Spending almost three decades in commercial radio, I can attest to the fact that media is very arrogant. Having absorbed some of that throughout the years, it is a trait I have to continually check because it is not beneficial to my brand nor, most importantly, to my service to my consumer. If your company or business suffers from industry arrogance, you may want to check yourself also and correct the message you are sending to your customers. Let me explain.
I worked in music formatted radio. For years, across multiple genres, I learned how to use science and data to manipulate listenership and how to make demands of those utilizing our product. I heard, “WE make the hits.” The belief was that our product was so necessary to the success of the other cogs spinning within the entertainment industry, that “they” needed us more than we needed them. Every record label needed us to play their music. Every promoter needed us to help them sell tickets to their concerts. And yes, every listener needed us to tell them what information was important, what was happening in their community, and what was good music for them to listen to and purchase.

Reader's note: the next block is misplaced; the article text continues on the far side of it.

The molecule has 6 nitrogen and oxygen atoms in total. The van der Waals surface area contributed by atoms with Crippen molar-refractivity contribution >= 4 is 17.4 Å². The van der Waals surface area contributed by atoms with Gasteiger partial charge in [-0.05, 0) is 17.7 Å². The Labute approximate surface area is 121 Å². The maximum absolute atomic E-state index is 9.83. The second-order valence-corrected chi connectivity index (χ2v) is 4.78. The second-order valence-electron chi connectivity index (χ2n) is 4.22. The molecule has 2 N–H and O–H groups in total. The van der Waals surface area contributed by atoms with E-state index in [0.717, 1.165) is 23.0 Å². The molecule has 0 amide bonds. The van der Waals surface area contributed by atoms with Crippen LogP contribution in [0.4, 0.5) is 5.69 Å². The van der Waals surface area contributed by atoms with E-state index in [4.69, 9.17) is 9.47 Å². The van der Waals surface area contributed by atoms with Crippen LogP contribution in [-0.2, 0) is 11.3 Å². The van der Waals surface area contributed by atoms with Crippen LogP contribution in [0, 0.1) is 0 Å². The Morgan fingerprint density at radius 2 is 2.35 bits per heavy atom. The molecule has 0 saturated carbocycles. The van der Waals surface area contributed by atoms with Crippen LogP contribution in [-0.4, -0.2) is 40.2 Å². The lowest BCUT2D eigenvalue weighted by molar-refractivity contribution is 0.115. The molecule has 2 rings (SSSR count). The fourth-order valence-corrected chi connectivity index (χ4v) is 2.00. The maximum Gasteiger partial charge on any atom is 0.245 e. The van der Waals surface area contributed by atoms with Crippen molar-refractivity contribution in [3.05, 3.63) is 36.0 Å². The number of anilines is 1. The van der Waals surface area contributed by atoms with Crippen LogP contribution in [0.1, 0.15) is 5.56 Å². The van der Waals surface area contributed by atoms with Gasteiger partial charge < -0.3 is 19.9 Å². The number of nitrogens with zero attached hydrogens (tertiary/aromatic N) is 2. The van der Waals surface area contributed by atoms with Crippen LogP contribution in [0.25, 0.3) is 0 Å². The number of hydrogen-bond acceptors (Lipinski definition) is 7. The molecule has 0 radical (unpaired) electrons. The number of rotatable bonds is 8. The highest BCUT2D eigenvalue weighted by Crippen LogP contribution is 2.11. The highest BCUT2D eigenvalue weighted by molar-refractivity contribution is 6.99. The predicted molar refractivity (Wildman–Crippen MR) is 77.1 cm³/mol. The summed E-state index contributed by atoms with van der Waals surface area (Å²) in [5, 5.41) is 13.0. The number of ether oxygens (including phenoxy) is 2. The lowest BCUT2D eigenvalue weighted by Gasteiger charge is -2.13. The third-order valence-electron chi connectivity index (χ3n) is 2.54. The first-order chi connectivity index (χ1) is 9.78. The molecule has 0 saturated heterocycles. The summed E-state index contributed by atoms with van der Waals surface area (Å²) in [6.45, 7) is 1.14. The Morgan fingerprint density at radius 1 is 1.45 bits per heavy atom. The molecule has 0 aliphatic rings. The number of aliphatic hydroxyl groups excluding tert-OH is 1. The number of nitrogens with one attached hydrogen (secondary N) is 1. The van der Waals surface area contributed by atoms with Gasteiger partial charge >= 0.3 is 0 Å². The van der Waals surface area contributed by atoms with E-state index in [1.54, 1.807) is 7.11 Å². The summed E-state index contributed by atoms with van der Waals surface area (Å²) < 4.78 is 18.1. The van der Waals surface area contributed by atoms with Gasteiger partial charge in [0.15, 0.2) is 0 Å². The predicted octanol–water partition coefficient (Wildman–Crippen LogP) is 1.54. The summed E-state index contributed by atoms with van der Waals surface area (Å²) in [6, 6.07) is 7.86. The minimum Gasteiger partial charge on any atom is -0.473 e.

I am not at all suggesting that radio is not an important tool of communication, information, or in influencing public perception because it is. However, I am also saying its importance and role in communicating should not be viewed as greater than the ones radio communicates with. Neither should you view your business as greater than the customers it was created to serve.
With technology and social marketing changing the landscape of how consumers engage with business and how they make their product choices, arrogance of any kind can be detrimental to business success. The cancel culture is real, and when a consumer gets a whiff of a business or business owner caring more about themselves or a counter-consumer ideal, they will shout it from the social media rooftops, take their money, and move to your competitor. In the case of my industry, where anyone can purchase a microphone on Amazon and become an radio or podcast sensation, there was no need to turn to a competitor for the product consumers could now create themselves.
It is important to honor your customers. Work the word “serve” into your company culture and business language. Communicate to your customers (and potential customers) that you hold that great service in high regard. Remember the value your product brings to the lives of its consumers and keep that message first. Ask patrons how they feel about your product in an attempt to always provide greater value. Don’t tell them how to feel. Your customers need to receive the message, loud and clear, that you care and do not take their support for granted. This form of communication fosters consumer loyalty and will be reflected in your impact and revenue.